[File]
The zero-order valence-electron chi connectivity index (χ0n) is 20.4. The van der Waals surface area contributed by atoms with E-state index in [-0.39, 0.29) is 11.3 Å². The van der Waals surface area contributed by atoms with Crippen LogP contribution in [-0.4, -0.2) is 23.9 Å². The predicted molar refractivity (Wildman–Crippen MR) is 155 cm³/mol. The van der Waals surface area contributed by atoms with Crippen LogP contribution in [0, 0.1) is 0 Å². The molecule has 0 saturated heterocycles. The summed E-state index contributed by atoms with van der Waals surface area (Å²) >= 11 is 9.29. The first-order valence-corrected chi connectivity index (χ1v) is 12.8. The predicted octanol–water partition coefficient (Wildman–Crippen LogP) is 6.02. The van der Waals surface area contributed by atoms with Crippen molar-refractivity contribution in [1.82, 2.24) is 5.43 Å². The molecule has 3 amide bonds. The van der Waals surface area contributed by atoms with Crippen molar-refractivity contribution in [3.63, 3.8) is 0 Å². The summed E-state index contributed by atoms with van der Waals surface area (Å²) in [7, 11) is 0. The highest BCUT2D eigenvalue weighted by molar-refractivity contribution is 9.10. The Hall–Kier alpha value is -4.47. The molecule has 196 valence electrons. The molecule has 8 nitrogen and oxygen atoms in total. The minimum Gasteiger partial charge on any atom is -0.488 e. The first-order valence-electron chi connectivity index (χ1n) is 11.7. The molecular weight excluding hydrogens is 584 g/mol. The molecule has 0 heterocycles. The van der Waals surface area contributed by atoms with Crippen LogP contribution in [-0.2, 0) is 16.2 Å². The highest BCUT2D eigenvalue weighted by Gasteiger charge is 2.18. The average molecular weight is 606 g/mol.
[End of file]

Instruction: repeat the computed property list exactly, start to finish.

The zero-order valence-electron chi connectivity index (χ0n) is 20.4. The van der Waals surface area contributed by atoms with E-state index in [-0.39, 0.29) is 11.3 Å². The van der Waals surface area contributed by atoms with Crippen LogP contribution in [-0.4, -0.2) is 23.9 Å². The predicted molar refractivity (Wildman–Crippen MR) is 155 cm³/mol. The van der Waals surface area contributed by atoms with Crippen LogP contribution in [0, 0.1) is 0 Å². The molecule has 0 saturated heterocycles. The summed E-state index contributed by atoms with van der Waals surface area (Å²) >= 11 is 9.29. The first-order valence-corrected chi connectivity index (χ1v) is 12.8. The predicted octanol–water partition coefficient (Wildman–Crippen LogP) is 6.02. The van der Waals surface area contributed by atoms with Crippen molar-refractivity contribution in [1.82, 2.24) is 5.43 Å². The molecule has 3 amide bonds. The van der Waals surface area contributed by atoms with Crippen molar-refractivity contribution in [3.63, 3.8) is 0 Å². The summed E-state index contributed by atoms with van der Waals surface area (Å²) in [7, 11) is 0. The highest BCUT2D eigenvalue weighted by molar-refractivity contribution is 9.10. The Hall–Kier alpha value is -4.47. The molecule has 196 valence electrons. The molecule has 8 nitrogen and oxygen atoms in total. The minimum Gasteiger partial charge on any atom is -0.488 e. The first-order valence-electron chi connectivity index (χ1n) is 11.7. The molecular weight excluding hydrogens is 584 g/mol. The molecule has 0 heterocycles. The van der Waals surface area contributed by atoms with Crippen LogP contribution in [-0.2, 0) is 16.2 Å². The highest BCUT2D eigenvalue weighted by Gasteiger charge is 2.18. The average molecular weight is 606 g/mol.